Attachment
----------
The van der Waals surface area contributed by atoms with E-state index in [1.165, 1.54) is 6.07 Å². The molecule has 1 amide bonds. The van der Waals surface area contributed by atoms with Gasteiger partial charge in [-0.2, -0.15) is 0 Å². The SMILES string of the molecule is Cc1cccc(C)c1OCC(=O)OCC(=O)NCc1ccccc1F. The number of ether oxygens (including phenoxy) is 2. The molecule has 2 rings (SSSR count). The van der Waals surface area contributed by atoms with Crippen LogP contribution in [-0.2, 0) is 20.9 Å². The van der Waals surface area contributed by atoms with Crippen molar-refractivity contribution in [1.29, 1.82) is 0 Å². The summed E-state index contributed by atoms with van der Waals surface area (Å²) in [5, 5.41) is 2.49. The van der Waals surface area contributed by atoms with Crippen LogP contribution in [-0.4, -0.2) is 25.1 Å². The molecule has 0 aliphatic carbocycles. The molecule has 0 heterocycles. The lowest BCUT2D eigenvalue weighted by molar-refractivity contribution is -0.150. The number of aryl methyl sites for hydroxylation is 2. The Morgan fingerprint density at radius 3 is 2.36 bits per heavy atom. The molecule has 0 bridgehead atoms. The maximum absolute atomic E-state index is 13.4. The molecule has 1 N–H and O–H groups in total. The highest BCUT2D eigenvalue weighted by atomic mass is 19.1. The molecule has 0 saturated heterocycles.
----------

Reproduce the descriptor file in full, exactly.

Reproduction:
The van der Waals surface area contributed by atoms with E-state index in [1.165, 1.54) is 6.07 Å². The molecule has 1 amide bonds. The van der Waals surface area contributed by atoms with Gasteiger partial charge in [-0.2, -0.15) is 0 Å². The SMILES string of the molecule is Cc1cccc(C)c1OCC(=O)OCC(=O)NCc1ccccc1F. The number of ether oxygens (including phenoxy) is 2. The molecule has 2 rings (SSSR count). The van der Waals surface area contributed by atoms with Crippen LogP contribution in [-0.2, 0) is 20.9 Å². The van der Waals surface area contributed by atoms with Crippen molar-refractivity contribution in [1.29, 1.82) is 0 Å². The summed E-state index contributed by atoms with van der Waals surface area (Å²) in [5, 5.41) is 2.49. The van der Waals surface area contributed by atoms with Crippen LogP contribution in [-0.4, -0.2) is 25.1 Å². The molecule has 0 aliphatic carbocycles. The molecule has 0 heterocycles. The lowest BCUT2D eigenvalue weighted by molar-refractivity contribution is -0.150. The number of aryl methyl sites for hydroxylation is 2. The Morgan fingerprint density at radius 3 is 2.36 bits per heavy atom. The molecule has 0 bridgehead atoms. The maximum absolute atomic E-state index is 13.4. The molecule has 1 N–H and O–H groups in total. The highest BCUT2D eigenvalue weighted by atomic mass is 19.1. The molecule has 0 saturated heterocycles.